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Fanuc 0t CRT not powering on

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Plastic
Joined
Jul 28, 2021
I have a Takisawa TC 1 Fanuc 0T control I believe they told me it is a 1986. tried to start it up one morning and when I press the power button the CRT flashes a green dot and makes a strange sound but will not power up the machine. I thought the CRT burn't out so I traded it with a refurbished one but it's still not turning on. There's a red alarm light that flashes when the power button is pushed. It's an old machine and the manuals aren't any help. Does anyone know what causes this? The picture of the alarm light I the board thats on the back door of the machine.
I'm new on this forum and not really sure how to post videos. I'd really appreciate any help that I can get. I don't want to pay a mechanic for them to charge me and tell me it's not fixable.
 

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Check for blown fuses. I haven't had this exact issue before, but with my Fanucs, often the red light on a supply like that can indicate a blown fuse.
 
I always start by checking output on the power supply.

If this is a machine you just had installed; also check to make sure all boards and plugs are seated all the way. When machines get moved (especially old ones) the ride often shakes things loose creating random bad connections.
 
Check for blown fuses. I haven't had this exact issue before, but with my Fanucs, often the red light on a supply like that can indicate a blown fuse.
When you say blown fuse, do you mean a fuse that welded to the electronic board? or a fuse can can be pulled out and replaced? I'm fairly new doing this. I'm a program and operator and I'm really tired of these mechanics charging me an arm and a leg for something that takes them 5 minutes fix.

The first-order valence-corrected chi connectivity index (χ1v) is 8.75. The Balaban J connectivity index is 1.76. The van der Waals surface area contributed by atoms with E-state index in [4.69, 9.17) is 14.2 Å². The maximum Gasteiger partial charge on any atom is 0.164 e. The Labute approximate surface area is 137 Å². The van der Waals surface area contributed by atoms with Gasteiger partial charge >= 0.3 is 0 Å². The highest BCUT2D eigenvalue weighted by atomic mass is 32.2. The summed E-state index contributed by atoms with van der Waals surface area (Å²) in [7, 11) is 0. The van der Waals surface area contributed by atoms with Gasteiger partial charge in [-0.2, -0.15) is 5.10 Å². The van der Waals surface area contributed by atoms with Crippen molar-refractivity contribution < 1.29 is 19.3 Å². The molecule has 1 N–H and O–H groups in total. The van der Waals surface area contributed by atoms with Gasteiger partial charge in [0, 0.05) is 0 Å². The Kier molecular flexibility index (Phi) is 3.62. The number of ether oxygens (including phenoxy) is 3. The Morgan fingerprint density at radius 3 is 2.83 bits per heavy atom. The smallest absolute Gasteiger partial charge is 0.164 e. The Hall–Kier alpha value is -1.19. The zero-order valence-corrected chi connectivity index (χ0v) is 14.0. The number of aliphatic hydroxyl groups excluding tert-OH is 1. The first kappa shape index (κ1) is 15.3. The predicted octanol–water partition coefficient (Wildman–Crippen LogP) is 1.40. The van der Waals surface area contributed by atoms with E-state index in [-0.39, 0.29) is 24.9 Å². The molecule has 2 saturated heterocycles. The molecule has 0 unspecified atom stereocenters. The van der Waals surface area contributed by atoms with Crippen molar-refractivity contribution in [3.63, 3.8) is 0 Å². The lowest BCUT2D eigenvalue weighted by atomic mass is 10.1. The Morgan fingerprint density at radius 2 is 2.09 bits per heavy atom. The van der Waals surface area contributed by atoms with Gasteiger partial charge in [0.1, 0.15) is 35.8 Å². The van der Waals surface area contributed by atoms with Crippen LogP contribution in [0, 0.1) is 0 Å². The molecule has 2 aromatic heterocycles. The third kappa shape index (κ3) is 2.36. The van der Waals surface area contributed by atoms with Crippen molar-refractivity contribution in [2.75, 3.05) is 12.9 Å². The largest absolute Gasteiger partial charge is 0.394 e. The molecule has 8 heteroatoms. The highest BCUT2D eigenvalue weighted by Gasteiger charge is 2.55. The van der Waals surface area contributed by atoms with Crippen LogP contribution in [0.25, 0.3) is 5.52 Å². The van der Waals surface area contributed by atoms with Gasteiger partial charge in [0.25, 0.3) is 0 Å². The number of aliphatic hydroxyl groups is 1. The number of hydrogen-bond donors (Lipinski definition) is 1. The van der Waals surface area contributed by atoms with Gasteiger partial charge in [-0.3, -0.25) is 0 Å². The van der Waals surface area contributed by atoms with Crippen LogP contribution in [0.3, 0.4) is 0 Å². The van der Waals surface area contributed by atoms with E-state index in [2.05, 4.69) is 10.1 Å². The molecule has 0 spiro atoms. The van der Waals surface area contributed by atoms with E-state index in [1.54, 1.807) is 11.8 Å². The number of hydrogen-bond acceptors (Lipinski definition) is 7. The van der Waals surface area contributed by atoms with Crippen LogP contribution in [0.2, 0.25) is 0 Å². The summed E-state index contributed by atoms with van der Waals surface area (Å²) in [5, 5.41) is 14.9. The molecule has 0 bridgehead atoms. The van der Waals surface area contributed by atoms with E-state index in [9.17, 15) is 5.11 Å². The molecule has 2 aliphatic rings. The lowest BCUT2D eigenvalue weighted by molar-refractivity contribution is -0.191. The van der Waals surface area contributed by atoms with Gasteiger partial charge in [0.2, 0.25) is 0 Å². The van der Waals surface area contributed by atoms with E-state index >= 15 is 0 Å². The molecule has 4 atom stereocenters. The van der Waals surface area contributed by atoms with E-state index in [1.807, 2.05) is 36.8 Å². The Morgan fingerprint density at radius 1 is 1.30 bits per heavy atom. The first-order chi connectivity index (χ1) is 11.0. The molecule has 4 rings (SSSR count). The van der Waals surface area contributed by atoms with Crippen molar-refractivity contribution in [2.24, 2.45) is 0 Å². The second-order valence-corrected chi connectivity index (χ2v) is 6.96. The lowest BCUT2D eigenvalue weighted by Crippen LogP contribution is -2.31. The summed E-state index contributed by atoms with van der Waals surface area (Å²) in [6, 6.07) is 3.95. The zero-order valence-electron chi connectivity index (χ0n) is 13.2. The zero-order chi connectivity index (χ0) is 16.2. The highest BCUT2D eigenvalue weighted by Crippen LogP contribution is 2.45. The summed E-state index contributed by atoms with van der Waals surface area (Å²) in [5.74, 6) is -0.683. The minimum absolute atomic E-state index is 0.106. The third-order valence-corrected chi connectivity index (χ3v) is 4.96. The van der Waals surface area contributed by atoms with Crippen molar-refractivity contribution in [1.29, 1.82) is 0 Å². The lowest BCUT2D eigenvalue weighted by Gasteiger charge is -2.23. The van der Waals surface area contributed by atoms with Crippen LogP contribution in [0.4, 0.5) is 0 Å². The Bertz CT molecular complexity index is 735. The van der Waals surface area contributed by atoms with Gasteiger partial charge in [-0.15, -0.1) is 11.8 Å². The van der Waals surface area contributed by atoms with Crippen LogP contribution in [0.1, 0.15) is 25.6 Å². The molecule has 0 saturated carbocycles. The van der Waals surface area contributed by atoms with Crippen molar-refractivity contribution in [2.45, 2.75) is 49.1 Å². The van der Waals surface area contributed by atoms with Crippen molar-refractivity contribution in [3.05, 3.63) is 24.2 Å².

I always start by checking output on the power supply.

If this is a machine you just had installed; also check to make sure all boards and plugs are seated all the way. When machines get moved (especially old ones) the ride often shakes things loose creating random bad connections.
This machine has been in the same spot for 5 years. I just had the spindle bearings replaced less than a year ago. I will check the power supply and try to go from there.

Here are the videos that I have of the issues it's having.
 
I'm fairly new doing this. I'm a program and operator and I'm really tired of these mechanics charging me an arm and a leg for something that takes them 5 minutes fix.

Really gives you a helpless feeling doesn't it? I hate trying to diagnose electrical issues for that very reason. A lot of the inexperienced service techs will just swap parts until something works... Or kills the "new" used part that you just gave a kidney and testicle to obtain.

I'm ok at diagnosing a faulty power supply, bad grounds or wiring shorts, But if it comes down to circuit level, I'm about useless.

Hopefully one of the Fanuc wizards will be along soon to help out.
 
The pulsing alarm light with clicking is new to me, could be a bad or loose relay (pure speculation, one of the more experienced guys might be able to help more). The fuses I am speaking of are replaceable, I would start by checking the Power Supply Unit. Make sure you have proper 3 phase power coming in and full 24 volt power.
 
Was the machine running OK, previously?
Could be a graphics board, power supply, or any number of connections.